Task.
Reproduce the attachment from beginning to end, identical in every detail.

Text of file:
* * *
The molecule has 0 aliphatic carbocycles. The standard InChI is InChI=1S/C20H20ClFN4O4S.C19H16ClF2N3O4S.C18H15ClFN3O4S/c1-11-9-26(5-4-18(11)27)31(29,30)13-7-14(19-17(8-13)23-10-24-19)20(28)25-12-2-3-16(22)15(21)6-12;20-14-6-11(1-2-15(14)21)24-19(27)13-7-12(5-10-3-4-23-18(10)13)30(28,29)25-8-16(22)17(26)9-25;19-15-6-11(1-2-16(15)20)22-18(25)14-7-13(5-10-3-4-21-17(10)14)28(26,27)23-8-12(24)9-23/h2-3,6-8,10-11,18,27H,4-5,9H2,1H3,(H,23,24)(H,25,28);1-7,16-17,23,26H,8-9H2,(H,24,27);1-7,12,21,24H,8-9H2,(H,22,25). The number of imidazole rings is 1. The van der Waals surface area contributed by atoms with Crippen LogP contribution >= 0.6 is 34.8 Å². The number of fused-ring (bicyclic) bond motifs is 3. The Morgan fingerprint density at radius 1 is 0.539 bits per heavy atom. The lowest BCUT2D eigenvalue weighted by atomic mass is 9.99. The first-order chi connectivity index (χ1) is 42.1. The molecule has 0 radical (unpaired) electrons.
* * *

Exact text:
The molecule has 0 aliphatic carbocycles. The standard InChI is InChI=1S/C20H20ClFN4O4S.C19H16ClF2N3O4S.C18H15ClFN3O4S/c1-11-9-26(5-4-18(11)27)31(29,30)13-7-14(19-17(8-13)23-10-24-19)20(28)25-12-2-3-16(22)15(21)6-12;20-14-6-11(1-2-15(14)21)24-19(27)13-7-12(5-10-3-4-23-18(10)13)30(28,29)25-8-16(22)17(26)9-25;19-15-6-11(1-2-16(15)20)22-18(25)14-7-13(5-10-3-4-21-17(10)14)28(26,27)23-8-12(24)9-23/h2-3,6-8,10-11,18,27H,4-5,9H2,1H3,(H,23,24)(H,25,28);1-7,16-17,23,26H,8-9H2,(H,24,27);1-7,12,21,24H,8-9H2,(H,22,25). The number of imidazole rings is 1. The van der Waals surface area contributed by atoms with Crippen LogP contribution >= 0.6 is 34.8 Å². The number of fused-ring (bicyclic) bond motifs is 3. The Morgan fingerprint density at radius 1 is 0.539 bits per heavy atom. The lowest BCUT2D eigenvalue weighted by atomic mass is 9.99. The first-order chi connectivity index (χ1) is 42.1. The molecule has 0 radical (unpaired) electrons.